Review Summary: Attention please attention please attention please attention please attention please attention please attention please attention please attention please
On our quarterly Staff playlist back in December, this site described Boris’ “Drowning By Numbers”, our first glimpse into their new album W
, as a terrible lead single
unlikely to attract many subsequent returns. The accompanying register was humorous and earnestly excited, but honestly I’ll go one up and say that W
offers prospective new listeners such a terrible point of entry I refuse to give Boris an introduction for it. Get out of here – go read what some other hack has to say about Flood
and why their labyrinthine discography supports such legendary status, and don’t come back here without a fierce sum notches on your belt. Out!
That’s all the context we need: in we go with W
. Insofar as it has one, this album’s core is a prettier take on the typical groan and strain of Boris’ drone sound, loosely comparable to such not-fan-favourites as “My Machine” and “Endless”. It’s every inch a drone record, but a succinct one entwined with dreamlike aesthetics and electronic flirtations that (very) vaguely recall the band’s approach back in the New Album
era a decade+ ago. This may well be an attractive prospect, but its moments of excellence are fleeting; the bulk of these tracks are frequently underdeveloped, and all too often placed alongside one another without a shred of cohesion.
In particular, the first five tracks successively reinterpret the band’s ultrabroad downbeat brief in a thoroughly disconnected fashion, each pulling a hard reset on whatever palette and tone precedes one. It’s rare to hear an album this indifferent to maintaining any kind of dialogue across sequencing: at best, this pans out in standalone highlights that hardly require the weight of a full record behind them, as on the gorgeous early gem “Icelina”; at worst it’s anything from forgettable to irritating, as on “The Fallen”’s completely unheralded lurch into full-tilt metal midway through the tracklist. It’s an inoffensive, if half-baked track on its own, but it belongs in this tracklist like an armpit on a cobra. An obvious stumble, sure, but also symptomatic of wider fractures.
Fortunately, this run of immersion-breakers is limited: in unexpected confirmation that the U-bend on the cover of NO
was indeed a portent of a new Boris-patented filtration system, W
establishes a flow of sorts at the precisely point where many would consider giving up on it altogether. By far the most focused cut on the album, “Beyond Good and Evil” introduces a bleaker, more fragile tone that the following tracks largely adhere to, and yet this finds itself countered by another significant pitfall. Perhaps more frustrating than any individual weak link, the album’s moments of promise tend to prematurely curtail themselves the moment they hit their stride. “Old Projectors” is the worst offender here, shifting from a melancholy drone to the kind of heaviness that suggests however many incoming minutes of spellbinding drone/doom, only to be relegated to a short-lived afterthought; opener “I Want to Go to the Side Where You Can Touch…” and “The Fallen” are almost as guilty of similar truncation. It does not help the album’s already episodic form that so many of its tracks sound within themselves like excerpts of an unheard whole; the only one to feels thoroughly complete is the hazy closer “You Will Know”, a lovely Mono-esque burnout that can’t help but land as too little too late.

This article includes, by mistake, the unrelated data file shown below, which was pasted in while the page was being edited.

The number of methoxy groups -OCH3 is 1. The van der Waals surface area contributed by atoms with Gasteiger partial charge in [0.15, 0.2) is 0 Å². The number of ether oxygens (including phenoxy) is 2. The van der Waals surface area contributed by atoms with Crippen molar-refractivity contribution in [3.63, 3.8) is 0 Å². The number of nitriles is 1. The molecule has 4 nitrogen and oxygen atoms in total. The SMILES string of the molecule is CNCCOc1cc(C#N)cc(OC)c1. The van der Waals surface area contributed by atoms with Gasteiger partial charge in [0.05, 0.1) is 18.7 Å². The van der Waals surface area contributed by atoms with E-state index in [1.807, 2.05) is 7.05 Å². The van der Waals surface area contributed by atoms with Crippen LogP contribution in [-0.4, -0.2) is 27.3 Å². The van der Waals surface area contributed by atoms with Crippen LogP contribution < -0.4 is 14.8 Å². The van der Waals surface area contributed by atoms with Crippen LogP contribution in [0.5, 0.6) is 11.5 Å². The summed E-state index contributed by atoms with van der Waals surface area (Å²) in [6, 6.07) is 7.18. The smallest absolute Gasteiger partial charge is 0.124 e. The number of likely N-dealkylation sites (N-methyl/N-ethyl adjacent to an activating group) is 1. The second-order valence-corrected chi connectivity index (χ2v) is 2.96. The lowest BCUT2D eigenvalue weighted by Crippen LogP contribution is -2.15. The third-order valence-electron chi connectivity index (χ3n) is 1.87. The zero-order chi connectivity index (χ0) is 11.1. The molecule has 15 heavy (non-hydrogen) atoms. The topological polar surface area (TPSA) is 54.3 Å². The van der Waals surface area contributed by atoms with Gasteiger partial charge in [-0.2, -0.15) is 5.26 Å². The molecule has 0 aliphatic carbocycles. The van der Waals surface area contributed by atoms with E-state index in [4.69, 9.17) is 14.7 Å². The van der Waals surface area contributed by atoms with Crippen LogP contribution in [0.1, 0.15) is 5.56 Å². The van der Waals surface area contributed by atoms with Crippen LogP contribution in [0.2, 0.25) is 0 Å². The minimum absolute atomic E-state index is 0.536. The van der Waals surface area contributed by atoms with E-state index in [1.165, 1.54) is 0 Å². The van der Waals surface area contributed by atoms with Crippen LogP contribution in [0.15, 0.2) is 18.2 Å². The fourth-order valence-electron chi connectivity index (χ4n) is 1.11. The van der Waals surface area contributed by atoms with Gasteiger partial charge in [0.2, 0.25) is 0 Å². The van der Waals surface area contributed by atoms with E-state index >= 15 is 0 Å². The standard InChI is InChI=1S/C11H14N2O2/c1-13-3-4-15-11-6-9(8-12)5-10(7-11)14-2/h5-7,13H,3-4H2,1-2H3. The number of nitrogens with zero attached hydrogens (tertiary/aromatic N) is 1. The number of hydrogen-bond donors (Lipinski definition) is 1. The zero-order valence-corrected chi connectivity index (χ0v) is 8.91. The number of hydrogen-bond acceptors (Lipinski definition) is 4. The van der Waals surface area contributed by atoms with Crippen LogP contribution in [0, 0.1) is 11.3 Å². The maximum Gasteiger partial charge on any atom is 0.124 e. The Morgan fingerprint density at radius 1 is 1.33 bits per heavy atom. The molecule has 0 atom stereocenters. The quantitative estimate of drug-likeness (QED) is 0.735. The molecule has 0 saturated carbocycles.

Writing in the hope that none but dedicated(ish) fans will still be reading by now, it is my duty to point out that this is the first Boris album since Attention Please
where guitarist Wata takes exclusive control of the mic. As that album proved with unfortunate clarity, Wata fares far better when her wavering delivery is supported by a show of muscle then when she’s assigned the mission impossible of carrying actual pop songs. However, her role here is more line with a shoegaze vocalist, better viewed as an additional layering than a particular focal point. “Beyond Good and Evil” and “You Will Know” hang a couple of stirring melodies on the edge of her whisper, but for the most part she’s easy to overlook here. This may be for the best.
Ultimately, I doubt W
will carry significant bearing on the way people view Boris’ supertapestry, positive or negative. Expect the unexpected
is practically their slogan; it’s usually cited with a complimentary valence, but I think there’s also an implicit understanding that the sheer quantity of eggs required to produce that many omelettes is going to involve the occasional face-to-face with an unchecked embryo. That’s W
: it’s got all the right DNA, but we’re looking at the unfortunate story of an unhatched chicken of drone here, destined for dusty exhibition in the Boris basement alongside the likes of Vein
, Love and Evol
, and if we’re being extra harsh, Asia
. Not much of an audience down there, but it could be in worse company.